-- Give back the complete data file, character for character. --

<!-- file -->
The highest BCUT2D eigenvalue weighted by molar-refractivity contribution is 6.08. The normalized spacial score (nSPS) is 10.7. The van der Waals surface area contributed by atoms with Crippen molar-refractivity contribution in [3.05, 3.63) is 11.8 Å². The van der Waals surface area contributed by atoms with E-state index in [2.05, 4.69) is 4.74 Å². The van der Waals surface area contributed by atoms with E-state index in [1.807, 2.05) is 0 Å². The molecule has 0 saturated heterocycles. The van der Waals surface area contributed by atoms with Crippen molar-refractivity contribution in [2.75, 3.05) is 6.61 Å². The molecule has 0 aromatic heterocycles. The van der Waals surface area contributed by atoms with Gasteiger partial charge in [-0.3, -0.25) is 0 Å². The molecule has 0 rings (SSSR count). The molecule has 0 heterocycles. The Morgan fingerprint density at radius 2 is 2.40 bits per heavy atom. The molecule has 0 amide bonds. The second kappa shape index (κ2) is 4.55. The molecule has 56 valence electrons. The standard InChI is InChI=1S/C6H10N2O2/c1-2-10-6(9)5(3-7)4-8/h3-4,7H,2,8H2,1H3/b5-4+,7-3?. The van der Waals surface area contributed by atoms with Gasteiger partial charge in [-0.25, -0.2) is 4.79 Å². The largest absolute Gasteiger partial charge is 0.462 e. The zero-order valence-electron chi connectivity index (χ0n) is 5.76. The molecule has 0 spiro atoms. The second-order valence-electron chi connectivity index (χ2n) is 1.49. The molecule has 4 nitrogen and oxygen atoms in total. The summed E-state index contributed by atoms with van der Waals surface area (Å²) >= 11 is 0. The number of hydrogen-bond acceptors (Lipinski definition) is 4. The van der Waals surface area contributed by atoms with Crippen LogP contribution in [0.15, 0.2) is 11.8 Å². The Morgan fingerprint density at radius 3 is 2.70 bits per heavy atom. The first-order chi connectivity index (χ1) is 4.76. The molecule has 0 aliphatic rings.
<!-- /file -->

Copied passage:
The highest BCUT2D eigenvalue weighted by molar-refractivity contribution is 6.08. The normalized spacial score (nSPS) is 10.7. The van der Waals surface area contributed by atoms with Crippen molar-refractivity contribution in [3.05, 3.63) is 11.8 Å². The van der Waals surface area contributed by atoms with E-state index in [2.05, 4.69) is 4.74 Å². The van der Waals surface area contributed by atoms with E-state index in [1.807, 2.05) is 0 Å². The molecule has 0 saturated heterocycles. The van der Waals surface area contributed by atoms with Crippen molar-refractivity contribution in [2.75, 3.05) is 6.61 Å². The molecule has 0 aromatic heterocycles. The van der Waals surface area contributed by atoms with Gasteiger partial charge in [-0.3, -0.25) is 0 Å². The molecule has 0 rings (SSSR count). The molecule has 0 heterocycles. The Morgan fingerprint density at radius 2 is 2.40 bits per heavy atom. The molecule has 0 amide bonds. The second kappa shape index (κ2) is 4.55. The molecule has 56 valence electrons. The standard InChI is InChI=1S/C6H10N2O2/c1-2-10-6(9)5(3-7)4-8/h3-4,7H,2,8H2,1H3/b5-4+,7-3?. The van der Waals surface area contributed by atoms with Gasteiger partial charge in [-0.25, -0.2) is 4.79 Å². The largest absolute Gasteiger partial charge is 0.462 e. The zero-order valence-electron chi connectivity index (χ0n) is 5.76. The molecule has 0 spiro atoms. The second-order valence-electron chi connectivity index (χ2n) is 1.49. The molecule has 4 nitrogen and oxygen atoms in total. The summed E-state index contributed by atoms with van der Waals surface area (Å²) >= 11 is 0. The number of hydrogen-bond acceptors (Lipinski definition) is 4. The van der Waals surface area contributed by atoms with Crippen LogP contribution in [0.15, 0.2) is 11.8 Å². The Morgan fingerprint density at radius 3 is 2.70 bits per heavy atom. The first-order chi connectivity index (χ1) is 4.76. The molecule has 0 aliphatic rings.